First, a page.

The Virgin consortium wants to take over the bank and rebrand it as Virgin Money. Under this proposal Virgin would inject 1.25bn of fresh capital, of which 500m would be generated through a rights issue priced at 25p per share. The remaining 750m would be structured as a 500m cash injection from the consortium partners and a 250m contribution from Virgin Money.

Olivant, on the other hand, did not want to own the Rock. Rather, it proposed that its executives worked alongside the banks management in return for a 15 per cent stake. Northern Rock would get to keep its name and brand. Olivant said it would repay 15bn of the Rocks loans immediately, with the rest of the 26bn loan being repaid by 2009.

The problem is that the bidders were finding it hard to get financing for their respective offers. They still needed other banks to lend to them to pay off the debt the Rock owes the BoE. Banks are not that keen on lending any more – either in ‘paltry amounts to you or me, with mortgage and loan rates rising, or especially in the billions of pounds to other banks or institutions. This is both a cause and effect of the credit crunch (see box).

In the event of the two remaining bidders being unable to stump up the cash for their bid, the only option that might be available is to nationalise the bank. That is not ideal for many reasons: it might contravene European state aid rules (the laws that prevent governments from propping up otherwise sickly and inefficient businesses) and the taxpayer would be faced with Northern Rocks liabilities. Plus, angry shareholders might start suing.

Then there are conflict of interest issues. If it is the BoE that nationalises the Rock, would that mean the BoE can be regulated by its fellow member of the Tripartite Authorities, the Financial Services Authority (FSA)?

Chancellor Alistair Darling has said that, if he does have to nationalise the Rock, it would only be for a short period of time before it would be broken up and auctioned off. An added headache is that activist hedge funds RAB Capital and SRM, which have together amassed 18 per cent of the banks shares, called an extraordinary general meeting (EGM) on 15 January in a bid to persuade other shareholders to vote on a measure that would see Northern Rock needing to get approval to sell more than 5 per cent of its assets at any one time.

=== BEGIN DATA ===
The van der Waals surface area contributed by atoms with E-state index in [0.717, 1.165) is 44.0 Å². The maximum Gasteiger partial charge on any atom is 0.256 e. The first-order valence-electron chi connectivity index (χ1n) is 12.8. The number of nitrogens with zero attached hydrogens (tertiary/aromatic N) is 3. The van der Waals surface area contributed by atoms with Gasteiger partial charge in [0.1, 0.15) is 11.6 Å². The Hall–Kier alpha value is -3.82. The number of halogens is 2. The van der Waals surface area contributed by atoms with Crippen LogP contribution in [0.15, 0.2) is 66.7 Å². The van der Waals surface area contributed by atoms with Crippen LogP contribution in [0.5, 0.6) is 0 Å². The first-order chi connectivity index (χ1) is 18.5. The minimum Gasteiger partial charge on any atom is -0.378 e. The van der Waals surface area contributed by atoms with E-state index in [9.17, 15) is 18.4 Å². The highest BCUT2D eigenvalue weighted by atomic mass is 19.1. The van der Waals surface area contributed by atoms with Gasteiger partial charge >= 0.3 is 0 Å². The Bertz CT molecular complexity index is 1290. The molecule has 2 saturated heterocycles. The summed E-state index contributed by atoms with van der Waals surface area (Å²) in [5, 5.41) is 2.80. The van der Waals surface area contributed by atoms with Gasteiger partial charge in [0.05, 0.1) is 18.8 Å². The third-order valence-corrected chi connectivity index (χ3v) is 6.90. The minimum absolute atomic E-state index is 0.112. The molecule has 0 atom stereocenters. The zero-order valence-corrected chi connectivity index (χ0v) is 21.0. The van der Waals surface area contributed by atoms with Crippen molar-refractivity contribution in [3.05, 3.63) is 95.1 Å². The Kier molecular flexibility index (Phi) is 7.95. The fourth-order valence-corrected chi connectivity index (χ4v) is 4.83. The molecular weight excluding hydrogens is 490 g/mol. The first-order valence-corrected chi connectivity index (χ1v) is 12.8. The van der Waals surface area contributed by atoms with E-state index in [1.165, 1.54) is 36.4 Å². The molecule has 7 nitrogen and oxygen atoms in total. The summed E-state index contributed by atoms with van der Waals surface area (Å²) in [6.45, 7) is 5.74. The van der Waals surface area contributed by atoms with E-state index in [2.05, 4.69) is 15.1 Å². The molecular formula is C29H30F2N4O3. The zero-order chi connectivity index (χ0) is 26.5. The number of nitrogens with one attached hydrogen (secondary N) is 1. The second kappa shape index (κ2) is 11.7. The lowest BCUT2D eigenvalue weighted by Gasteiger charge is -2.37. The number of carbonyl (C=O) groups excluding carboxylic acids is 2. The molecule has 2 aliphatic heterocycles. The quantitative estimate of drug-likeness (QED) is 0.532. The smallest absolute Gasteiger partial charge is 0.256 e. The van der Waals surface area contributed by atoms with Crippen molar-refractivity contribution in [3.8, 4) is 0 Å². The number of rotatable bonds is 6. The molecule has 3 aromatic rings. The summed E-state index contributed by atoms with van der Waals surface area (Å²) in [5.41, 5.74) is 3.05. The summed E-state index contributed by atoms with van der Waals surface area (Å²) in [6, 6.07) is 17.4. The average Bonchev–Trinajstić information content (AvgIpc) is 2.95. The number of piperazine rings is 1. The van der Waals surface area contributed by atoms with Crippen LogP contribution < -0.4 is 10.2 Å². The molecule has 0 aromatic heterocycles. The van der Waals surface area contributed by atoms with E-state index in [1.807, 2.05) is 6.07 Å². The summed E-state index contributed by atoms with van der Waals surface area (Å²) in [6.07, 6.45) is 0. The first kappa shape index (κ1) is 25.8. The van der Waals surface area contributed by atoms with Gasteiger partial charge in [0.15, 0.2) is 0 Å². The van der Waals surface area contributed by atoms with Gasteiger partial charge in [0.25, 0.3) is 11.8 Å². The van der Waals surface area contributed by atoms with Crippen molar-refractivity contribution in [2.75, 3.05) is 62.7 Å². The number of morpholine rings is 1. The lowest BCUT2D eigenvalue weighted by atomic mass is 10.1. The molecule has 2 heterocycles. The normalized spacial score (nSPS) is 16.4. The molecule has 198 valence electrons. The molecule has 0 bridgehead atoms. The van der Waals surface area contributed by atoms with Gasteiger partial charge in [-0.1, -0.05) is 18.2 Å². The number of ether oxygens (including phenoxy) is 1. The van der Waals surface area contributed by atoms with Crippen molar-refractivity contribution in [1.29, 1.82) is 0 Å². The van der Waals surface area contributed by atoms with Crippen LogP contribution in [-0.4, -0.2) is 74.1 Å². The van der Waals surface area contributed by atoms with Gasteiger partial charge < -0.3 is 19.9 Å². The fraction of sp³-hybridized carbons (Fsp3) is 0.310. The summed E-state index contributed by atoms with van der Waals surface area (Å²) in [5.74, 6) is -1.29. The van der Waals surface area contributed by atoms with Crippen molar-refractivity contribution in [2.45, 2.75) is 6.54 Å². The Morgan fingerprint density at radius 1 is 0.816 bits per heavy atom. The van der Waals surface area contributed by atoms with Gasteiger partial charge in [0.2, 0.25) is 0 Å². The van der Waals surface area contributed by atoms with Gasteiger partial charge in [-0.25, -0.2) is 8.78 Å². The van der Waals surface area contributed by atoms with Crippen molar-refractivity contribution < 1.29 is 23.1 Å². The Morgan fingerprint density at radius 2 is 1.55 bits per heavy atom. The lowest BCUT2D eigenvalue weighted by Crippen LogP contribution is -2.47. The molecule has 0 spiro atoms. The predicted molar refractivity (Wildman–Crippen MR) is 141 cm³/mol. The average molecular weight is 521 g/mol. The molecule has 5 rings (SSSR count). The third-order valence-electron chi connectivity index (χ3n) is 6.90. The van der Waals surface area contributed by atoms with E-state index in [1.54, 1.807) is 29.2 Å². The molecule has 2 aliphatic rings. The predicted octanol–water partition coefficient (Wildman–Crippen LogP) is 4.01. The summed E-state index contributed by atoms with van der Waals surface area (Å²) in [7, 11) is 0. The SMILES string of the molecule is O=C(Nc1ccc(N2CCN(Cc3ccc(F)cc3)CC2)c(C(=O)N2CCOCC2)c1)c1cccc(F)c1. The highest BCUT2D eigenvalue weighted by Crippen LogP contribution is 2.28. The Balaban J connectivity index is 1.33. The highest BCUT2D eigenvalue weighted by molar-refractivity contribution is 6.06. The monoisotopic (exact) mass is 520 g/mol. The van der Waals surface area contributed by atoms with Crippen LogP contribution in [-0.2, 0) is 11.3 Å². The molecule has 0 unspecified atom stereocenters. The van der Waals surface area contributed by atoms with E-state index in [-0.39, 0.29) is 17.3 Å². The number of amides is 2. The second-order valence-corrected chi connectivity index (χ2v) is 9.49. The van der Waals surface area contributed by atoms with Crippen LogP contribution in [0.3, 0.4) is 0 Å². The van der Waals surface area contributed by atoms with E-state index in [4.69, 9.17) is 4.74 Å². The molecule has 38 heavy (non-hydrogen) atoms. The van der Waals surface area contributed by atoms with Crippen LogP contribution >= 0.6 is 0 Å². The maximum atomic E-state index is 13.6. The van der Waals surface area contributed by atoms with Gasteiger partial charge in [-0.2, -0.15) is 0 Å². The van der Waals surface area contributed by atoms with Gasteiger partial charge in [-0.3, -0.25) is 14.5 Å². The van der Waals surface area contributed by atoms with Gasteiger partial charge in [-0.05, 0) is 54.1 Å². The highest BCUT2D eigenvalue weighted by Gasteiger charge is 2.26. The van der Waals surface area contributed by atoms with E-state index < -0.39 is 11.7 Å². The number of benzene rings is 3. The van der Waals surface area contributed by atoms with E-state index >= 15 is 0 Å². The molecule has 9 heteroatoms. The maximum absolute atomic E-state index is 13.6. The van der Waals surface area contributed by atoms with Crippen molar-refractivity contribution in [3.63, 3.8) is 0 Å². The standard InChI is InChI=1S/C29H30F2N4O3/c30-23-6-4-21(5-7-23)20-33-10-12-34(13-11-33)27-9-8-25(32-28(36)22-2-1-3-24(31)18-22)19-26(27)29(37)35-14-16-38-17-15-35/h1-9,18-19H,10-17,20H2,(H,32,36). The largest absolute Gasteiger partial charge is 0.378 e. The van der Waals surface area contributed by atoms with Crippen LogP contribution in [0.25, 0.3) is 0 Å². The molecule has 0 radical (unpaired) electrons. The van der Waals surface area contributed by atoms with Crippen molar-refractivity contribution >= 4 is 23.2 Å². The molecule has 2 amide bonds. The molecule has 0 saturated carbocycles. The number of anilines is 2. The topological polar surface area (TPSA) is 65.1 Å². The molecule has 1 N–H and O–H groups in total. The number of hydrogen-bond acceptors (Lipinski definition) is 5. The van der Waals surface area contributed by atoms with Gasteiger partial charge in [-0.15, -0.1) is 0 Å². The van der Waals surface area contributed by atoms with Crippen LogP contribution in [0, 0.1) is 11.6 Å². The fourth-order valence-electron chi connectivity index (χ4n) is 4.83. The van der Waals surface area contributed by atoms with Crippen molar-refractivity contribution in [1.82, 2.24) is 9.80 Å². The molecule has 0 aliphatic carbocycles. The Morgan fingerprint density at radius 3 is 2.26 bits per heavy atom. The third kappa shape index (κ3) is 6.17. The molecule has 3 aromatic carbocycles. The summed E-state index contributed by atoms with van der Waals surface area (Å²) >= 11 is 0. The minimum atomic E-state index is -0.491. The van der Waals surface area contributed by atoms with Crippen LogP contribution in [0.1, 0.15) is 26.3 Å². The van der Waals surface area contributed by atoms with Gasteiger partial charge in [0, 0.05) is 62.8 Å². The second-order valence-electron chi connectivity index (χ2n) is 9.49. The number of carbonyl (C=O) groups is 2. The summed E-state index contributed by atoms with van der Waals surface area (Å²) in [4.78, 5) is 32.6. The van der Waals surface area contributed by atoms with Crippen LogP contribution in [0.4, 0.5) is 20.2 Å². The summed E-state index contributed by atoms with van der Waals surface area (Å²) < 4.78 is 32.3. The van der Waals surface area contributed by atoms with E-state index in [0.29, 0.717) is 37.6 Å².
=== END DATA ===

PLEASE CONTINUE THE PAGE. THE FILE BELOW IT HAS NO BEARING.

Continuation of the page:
However, the funds have since softened their stance and said they are willing to work with the bank to find a private sector solution.

As recently as 11 January Northern Rock sold off a portfolio of its mortgages, worth 2.2bn, or 2 per cent of the companys assets, to investment bank and Eversheds client JPMorgan. Northern Rock is going to use the proceeds to pay off some of its loan.

Whos advising who?

Northern Rock: Freshfields Bruckhaus Deringer, Ogier (on corporate matters); Allen & Overy (on the borrowing facility from the Bank of England (BoE))
The BoE: Freshfields (until 18 September 2007), Clifford Chance (thereafter)
The Treasury: Slaughter and May
Olivant: Sullivan & Cromwell
Virgin Group-led consortium: Allen & Overy Northern Rocks creditors: Bingham McCutchen
Cerberus: Ashurst
JC Flowers: Herbert Smith
Lloyds TSB: Linklaters
RAB Capital: Nabarro
SRM: White & Case
JPMorgan: Eversheds

Also on 11 January, US investment bank Goldman Sachs, which is advising the Treasury on what to do about Northern Rock, came up with a plan that would see some of the Rocks 26bn BoE debt turned into bonds that can be sold to investors.

Sovereign wealth funds (funds that pool national assets and then invest them) particularly those in the Middle East, might want to buy these, especially if the bonds were guaranteed by the BoE in some way.

What is clear is that the Northern Rock debacle has been toxic for the UK economy. For the past decade or so, the UKs star as a capital market and as an axis for finances best and brightest has been rising. Northern Rock could wipe out that reputation. In early January Goldman Sachs issued a report that suggested betting against a fall in the pound sterling. This was all the more embarrassing because of Goldman Sachs advisory role to the Treasury.